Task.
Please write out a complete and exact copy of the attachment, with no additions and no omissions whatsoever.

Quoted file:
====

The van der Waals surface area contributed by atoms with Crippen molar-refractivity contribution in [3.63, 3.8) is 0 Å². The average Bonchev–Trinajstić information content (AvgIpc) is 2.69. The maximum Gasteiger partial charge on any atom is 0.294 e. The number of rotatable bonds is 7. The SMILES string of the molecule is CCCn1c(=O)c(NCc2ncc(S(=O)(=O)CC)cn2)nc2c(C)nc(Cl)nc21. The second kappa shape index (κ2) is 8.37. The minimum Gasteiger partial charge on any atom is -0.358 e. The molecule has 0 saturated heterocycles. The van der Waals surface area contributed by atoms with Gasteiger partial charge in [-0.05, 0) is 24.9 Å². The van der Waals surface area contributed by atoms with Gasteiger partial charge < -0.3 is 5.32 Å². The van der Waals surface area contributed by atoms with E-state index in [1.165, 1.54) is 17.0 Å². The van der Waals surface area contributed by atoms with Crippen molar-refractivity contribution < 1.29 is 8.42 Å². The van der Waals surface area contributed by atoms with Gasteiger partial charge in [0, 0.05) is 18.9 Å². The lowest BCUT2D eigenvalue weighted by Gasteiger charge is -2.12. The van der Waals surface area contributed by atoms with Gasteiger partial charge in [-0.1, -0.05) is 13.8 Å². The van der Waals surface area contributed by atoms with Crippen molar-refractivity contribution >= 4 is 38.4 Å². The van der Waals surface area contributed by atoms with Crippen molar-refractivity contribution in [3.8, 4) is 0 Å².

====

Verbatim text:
The van der Waals surface area contributed by atoms with Crippen molar-refractivity contribution in [3.63, 3.8) is 0 Å². The average Bonchev–Trinajstić information content (AvgIpc) is 2.69. The maximum Gasteiger partial charge on any atom is 0.294 e. The number of rotatable bonds is 7. The SMILES string of the molecule is CCCn1c(=O)c(NCc2ncc(S(=O)(=O)CC)cn2)nc2c(C)nc(Cl)nc21. The second kappa shape index (κ2) is 8.37. The minimum Gasteiger partial charge on any atom is -0.358 e. The molecule has 0 saturated heterocycles. The van der Waals surface area contributed by atoms with Gasteiger partial charge in [-0.05, 0) is 24.9 Å². The van der Waals surface area contributed by atoms with Gasteiger partial charge < -0.3 is 5.32 Å². The van der Waals surface area contributed by atoms with E-state index in [1.165, 1.54) is 17.0 Å². The van der Waals surface area contributed by atoms with Crippen molar-refractivity contribution < 1.29 is 8.42 Å². The van der Waals surface area contributed by atoms with Gasteiger partial charge in [0, 0.05) is 18.9 Å². The lowest BCUT2D eigenvalue weighted by Gasteiger charge is -2.12. The van der Waals surface area contributed by atoms with Gasteiger partial charge in [-0.1, -0.05) is 13.8 Å². The van der Waals surface area contributed by atoms with Crippen molar-refractivity contribution >= 4 is 38.4 Å². The van der Waals surface area contributed by atoms with Crippen molar-refractivity contribution in [3.8, 4) is 0 Å².